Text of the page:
- fill in a Request for a Fellow (see Forms section to the left);
- check on processing an official invitation ;
- DHL the official invitation to the Fellow;
- consult with ELO on every step of the process;
The more details you get the better you can satisfy the needs of the Fellow and make his/her adaptation to your city and university quicker and more successful.
Logistics once the Fellow arrives:
- Before the Fellow arrives, the person responsible for the Fellow’s program (e.g. the President of the inviting Association or the Head of the inviting University department) should appoint two teachers to accompany/support the Fellow and help him/her at least during the first three months.
- These teachers should be properly instructed by the person responsible for the Fellow how to help with the Fellow’s registration (within three days of arrival) and with scheduling the first days of his/her stay. The teachers should help the Fellow with the following:
- show the apartments found for him/her from which he/she can choose;
- show all the important places which the Fellow needs to know: e.g. shops, bank, pharmacy, clinics and hospitals, transportation system, Internet access etc. Find a person or a Company to help with computers in case of a problem;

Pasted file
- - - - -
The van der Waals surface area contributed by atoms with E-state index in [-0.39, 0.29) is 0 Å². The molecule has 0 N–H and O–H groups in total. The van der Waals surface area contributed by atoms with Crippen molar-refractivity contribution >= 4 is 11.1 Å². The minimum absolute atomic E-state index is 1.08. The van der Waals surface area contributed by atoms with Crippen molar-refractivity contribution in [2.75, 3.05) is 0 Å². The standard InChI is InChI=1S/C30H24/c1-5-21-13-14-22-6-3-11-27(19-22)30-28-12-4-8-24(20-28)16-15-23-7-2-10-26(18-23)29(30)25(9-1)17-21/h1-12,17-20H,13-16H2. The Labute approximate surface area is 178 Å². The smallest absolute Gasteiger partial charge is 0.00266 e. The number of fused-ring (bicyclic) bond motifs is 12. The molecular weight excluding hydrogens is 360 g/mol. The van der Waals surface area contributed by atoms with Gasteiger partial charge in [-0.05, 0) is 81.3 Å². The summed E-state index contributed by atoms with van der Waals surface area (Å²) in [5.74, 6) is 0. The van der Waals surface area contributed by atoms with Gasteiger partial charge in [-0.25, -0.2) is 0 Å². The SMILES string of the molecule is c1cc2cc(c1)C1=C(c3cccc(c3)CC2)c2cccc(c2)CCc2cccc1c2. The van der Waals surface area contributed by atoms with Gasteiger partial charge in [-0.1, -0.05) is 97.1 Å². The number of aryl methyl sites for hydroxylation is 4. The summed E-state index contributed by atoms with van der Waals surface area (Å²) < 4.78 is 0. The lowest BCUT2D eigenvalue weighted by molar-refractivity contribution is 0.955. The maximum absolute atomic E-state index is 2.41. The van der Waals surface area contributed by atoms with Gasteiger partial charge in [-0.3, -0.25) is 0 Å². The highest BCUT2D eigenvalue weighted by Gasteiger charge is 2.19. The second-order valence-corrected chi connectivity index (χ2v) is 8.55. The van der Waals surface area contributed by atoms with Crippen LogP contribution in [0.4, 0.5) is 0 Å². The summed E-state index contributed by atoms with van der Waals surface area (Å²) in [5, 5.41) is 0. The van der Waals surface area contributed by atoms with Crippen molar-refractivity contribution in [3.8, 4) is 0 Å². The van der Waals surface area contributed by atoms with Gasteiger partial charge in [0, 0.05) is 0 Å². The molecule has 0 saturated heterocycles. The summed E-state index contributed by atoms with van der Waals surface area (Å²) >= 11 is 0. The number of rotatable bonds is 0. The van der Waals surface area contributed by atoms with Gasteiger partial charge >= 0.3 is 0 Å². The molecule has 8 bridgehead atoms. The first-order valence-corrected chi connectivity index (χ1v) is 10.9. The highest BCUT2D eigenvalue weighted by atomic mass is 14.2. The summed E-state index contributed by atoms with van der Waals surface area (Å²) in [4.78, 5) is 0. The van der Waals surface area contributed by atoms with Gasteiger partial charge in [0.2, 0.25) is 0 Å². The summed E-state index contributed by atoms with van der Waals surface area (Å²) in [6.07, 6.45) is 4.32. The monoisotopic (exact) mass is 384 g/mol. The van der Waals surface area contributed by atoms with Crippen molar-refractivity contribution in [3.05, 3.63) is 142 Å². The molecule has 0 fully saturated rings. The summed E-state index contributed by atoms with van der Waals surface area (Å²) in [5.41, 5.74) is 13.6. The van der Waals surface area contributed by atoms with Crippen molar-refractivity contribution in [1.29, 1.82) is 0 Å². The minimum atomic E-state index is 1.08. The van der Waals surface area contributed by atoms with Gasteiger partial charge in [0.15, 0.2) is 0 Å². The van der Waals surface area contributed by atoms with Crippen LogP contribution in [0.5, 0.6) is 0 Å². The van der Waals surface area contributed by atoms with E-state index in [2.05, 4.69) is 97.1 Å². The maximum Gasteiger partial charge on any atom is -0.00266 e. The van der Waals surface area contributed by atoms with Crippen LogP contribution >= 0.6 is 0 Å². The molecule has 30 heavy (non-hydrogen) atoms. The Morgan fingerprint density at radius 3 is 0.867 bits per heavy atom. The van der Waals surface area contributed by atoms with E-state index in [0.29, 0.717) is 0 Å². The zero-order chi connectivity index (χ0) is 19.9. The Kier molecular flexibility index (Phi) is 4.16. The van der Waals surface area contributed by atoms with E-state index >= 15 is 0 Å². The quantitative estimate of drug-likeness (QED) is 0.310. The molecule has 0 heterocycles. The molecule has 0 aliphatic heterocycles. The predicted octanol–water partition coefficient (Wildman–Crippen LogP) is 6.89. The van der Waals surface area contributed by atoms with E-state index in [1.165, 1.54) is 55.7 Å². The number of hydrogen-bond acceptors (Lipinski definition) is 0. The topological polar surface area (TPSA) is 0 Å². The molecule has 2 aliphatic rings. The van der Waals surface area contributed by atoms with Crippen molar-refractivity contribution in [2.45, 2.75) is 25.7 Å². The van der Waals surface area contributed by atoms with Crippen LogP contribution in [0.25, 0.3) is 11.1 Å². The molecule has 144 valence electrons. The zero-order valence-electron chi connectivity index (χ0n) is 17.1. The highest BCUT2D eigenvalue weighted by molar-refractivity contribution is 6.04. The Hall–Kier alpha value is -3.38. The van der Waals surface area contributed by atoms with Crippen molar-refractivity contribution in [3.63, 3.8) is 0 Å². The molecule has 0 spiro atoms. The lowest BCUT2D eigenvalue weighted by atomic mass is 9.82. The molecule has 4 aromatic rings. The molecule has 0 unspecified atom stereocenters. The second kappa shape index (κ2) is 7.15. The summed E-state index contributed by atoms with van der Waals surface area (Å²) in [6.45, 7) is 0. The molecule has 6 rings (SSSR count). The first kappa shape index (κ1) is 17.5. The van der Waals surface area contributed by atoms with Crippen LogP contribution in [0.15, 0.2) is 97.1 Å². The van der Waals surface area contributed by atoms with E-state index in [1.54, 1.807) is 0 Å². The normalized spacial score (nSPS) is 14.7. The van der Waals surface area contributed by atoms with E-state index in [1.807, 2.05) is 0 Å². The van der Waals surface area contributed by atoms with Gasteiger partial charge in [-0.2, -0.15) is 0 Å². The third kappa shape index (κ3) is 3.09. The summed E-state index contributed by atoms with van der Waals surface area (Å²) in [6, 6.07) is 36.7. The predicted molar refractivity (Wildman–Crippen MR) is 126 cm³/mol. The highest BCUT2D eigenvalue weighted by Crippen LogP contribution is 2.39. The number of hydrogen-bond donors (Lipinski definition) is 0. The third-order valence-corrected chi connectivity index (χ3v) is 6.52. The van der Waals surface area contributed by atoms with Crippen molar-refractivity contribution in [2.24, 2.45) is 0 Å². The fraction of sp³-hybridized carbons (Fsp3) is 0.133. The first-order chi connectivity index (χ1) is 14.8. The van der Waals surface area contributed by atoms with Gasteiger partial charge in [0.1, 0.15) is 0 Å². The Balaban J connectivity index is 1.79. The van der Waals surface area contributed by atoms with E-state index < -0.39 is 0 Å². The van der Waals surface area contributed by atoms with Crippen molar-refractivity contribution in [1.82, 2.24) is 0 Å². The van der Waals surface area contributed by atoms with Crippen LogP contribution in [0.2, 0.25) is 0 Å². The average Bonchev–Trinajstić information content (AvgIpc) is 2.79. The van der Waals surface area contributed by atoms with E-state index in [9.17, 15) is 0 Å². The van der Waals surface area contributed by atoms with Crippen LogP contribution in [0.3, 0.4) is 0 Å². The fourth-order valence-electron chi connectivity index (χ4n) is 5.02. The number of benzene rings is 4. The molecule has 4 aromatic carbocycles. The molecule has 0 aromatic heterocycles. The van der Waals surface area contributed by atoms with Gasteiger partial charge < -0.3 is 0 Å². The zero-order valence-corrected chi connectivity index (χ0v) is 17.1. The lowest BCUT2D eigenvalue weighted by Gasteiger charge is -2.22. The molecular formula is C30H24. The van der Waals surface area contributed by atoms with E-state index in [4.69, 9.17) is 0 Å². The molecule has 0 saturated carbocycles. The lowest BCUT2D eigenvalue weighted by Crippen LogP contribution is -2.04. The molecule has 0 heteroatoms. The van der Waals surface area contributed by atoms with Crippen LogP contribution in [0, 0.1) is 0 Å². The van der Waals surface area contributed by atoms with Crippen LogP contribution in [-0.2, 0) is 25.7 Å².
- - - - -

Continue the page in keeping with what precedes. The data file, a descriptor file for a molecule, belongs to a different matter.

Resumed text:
- take him/her around the university, acquaint him/her with the head of your department and colleagues;
- organize an excursion in your native city and tell about its theatrical, cultural,art life: invite the Fellow to the theatre or a museum;
- tell about the people and the way of life in your city including some peculiarities (holidays and traditions);
- advise about the weather in your region and recommend what and where to buy necessary things at a reasonable price;
- warn about the places where he/she’d better not visit and explain why
- if the Fellow has seriously fallen ill, don’t waste time and bring him/her immediately to the doctor;
- taking into account some negative experience we strongly recommend your Fellows:
- always have a copy of his/her registration certificate and the mobile phone numbers of people to contact in case of any trouble or emergency;
- do not carry large sums of money, better keep it in the bank (and withdraw as needed);
- do not keep expensive jewelry at home or in a hand bag: better keep it in a bank safe;